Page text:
we started the morning early. with a puppy that has an internal time clock of dawn, mike is usually up getting that first walk completed before i wipe the sleep from my eyes. the vet was scheduled for 9:30 and our caretaker had moved the yaks to the lower pasture, in an attempt to make moving them into the chute and squeeze (note farm lingo) a bit less daunting. good idea.
up early with an empty fridge, we hustled into town for a hearty breakfast and hot cup of joe. i had seen a little cafe on previous runs through our small town, i couldn't recall the name, but i did remember the tag line...where the locals meet. i want to eat where the neighbors eat. who doesn't?
on our way to the ranch the previous eve, we noticed something we hadn't seen before. fields that were irrigated and green all summer, were suddenly dotted with head upon head of sheep and newborn lambs.
this morning i was hoping to get a few good shots of the lambs playing. when we pulled astride the pasture, we noticed a newly born lamb trying to get its mama's attention, and grab its first milk. i admit, i was getting a bit upset because it seemed that the mother really wasn't interested, which can happen when the mother is young herself. while i was silently urging the sheep to stop and notice her young, mike spotted the twin. it wasn't doing well at all, and looked as if it were at its last breath. slowly dying in the cold field. i flagged down the caretaker, and told him of the concern. he seemed unfazed, grabbed the dying lamb and tossed it into the truck. mike appeased me by telling me fairy tales of warm blankets and bottle feeding.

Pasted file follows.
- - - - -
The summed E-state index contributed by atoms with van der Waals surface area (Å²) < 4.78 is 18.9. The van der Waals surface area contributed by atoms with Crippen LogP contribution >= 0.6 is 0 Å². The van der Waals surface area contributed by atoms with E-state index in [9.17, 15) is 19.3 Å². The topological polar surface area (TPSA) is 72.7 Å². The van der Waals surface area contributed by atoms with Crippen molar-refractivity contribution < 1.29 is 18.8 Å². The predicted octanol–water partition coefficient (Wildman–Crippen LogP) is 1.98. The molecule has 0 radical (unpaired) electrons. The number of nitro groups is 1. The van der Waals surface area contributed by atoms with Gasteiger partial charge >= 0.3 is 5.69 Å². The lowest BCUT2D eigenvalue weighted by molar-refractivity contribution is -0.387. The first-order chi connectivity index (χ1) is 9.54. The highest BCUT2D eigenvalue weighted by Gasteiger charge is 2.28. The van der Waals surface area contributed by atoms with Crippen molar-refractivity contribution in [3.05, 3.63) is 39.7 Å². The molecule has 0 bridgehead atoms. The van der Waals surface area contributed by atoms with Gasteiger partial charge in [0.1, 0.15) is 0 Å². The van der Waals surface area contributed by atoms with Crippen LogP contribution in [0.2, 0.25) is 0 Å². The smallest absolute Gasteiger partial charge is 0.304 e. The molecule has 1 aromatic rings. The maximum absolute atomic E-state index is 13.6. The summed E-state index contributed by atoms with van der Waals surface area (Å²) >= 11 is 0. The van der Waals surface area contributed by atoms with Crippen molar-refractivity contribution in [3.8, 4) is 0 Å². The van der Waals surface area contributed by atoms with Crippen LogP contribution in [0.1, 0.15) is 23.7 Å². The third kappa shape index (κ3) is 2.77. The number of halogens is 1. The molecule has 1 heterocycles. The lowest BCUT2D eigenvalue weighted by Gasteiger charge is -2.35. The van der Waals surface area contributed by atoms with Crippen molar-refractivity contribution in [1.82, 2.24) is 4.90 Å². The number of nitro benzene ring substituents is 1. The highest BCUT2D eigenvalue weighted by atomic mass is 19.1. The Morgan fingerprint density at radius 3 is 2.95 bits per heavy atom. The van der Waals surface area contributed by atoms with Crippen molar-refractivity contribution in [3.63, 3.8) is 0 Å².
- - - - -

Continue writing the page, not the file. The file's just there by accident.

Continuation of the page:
we drove off a little more jaded, and with ideas of how we plan to do it differently.
the neighborhood cafe is tiny. i mean really tiny. a horseshoe shaped counter with schoolhouse chairs, the place can hold 10 people if you squeeze. the menu standard, strong coffee in mix-matched mugs, a chatty owner-slash-waitress-slash-cook, who knows everyone, and all the town's secrets. and now she knows us.
unfortunately, we spent so much time lamb-worrying and chit-chatting that we didn't have time for breakfast. grabbing our meal to go, we rushed back to the ranch to prepare for the vet's visit.